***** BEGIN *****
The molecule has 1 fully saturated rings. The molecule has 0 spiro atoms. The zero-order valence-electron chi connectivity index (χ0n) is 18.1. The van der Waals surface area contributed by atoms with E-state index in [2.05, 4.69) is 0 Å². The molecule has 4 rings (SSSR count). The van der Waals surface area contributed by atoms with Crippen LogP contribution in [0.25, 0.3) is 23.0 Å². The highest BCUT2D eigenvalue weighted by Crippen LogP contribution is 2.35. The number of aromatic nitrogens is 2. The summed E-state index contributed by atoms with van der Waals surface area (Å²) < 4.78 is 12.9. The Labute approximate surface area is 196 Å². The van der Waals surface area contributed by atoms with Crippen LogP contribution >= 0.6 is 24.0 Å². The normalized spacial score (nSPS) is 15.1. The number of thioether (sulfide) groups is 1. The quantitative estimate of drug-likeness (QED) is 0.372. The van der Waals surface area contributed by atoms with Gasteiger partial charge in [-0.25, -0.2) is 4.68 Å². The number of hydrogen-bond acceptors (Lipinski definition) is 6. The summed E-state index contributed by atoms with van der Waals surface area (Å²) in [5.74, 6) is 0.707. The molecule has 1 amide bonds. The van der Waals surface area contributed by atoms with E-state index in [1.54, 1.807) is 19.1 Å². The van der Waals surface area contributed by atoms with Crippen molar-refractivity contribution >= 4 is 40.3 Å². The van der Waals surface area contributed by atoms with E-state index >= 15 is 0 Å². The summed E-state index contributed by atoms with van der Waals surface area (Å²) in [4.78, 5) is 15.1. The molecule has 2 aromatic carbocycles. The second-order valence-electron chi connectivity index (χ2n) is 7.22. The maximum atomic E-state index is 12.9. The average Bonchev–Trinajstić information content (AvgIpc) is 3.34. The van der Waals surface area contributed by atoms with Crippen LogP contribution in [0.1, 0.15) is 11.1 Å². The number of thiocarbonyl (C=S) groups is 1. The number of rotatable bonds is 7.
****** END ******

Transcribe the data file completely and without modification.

The molecule has 1 fully saturated rings. The molecule has 0 spiro atoms. The zero-order valence-electron chi connectivity index (χ0n) is 18.1. The van der Waals surface area contributed by atoms with E-state index in [2.05, 4.69) is 0 Å². The molecule has 4 rings (SSSR count). The van der Waals surface area contributed by atoms with Crippen LogP contribution in [0.25, 0.3) is 23.0 Å². The highest BCUT2D eigenvalue weighted by Crippen LogP contribution is 2.35. The number of aromatic nitrogens is 2. The summed E-state index contributed by atoms with van der Waals surface area (Å²) < 4.78 is 12.9. The Labute approximate surface area is 196 Å². The van der Waals surface area contributed by atoms with Crippen LogP contribution >= 0.6 is 24.0 Å². The normalized spacial score (nSPS) is 15.1. The number of thioether (sulfide) groups is 1. The quantitative estimate of drug-likeness (QED) is 0.372. The van der Waals surface area contributed by atoms with Gasteiger partial charge in [-0.25, -0.2) is 4.68 Å². The number of hydrogen-bond acceptors (Lipinski definition) is 6. The summed E-state index contributed by atoms with van der Waals surface area (Å²) in [5.74, 6) is 0.707. The molecule has 1 amide bonds. The van der Waals surface area contributed by atoms with E-state index in [1.54, 1.807) is 19.1 Å². The van der Waals surface area contributed by atoms with Crippen molar-refractivity contribution >= 4 is 40.3 Å². The van der Waals surface area contributed by atoms with E-state index >= 15 is 0 Å². The summed E-state index contributed by atoms with van der Waals surface area (Å²) in [4.78, 5) is 15.1. The molecule has 2 aromatic carbocycles. The second-order valence-electron chi connectivity index (χ2n) is 7.22. The maximum atomic E-state index is 12.9. The average Bonchev–Trinajstić information content (AvgIpc) is 3.34. The van der Waals surface area contributed by atoms with Crippen LogP contribution in [0.1, 0.15) is 11.1 Å². The number of thiocarbonyl (C=S) groups is 1. The number of rotatable bonds is 7.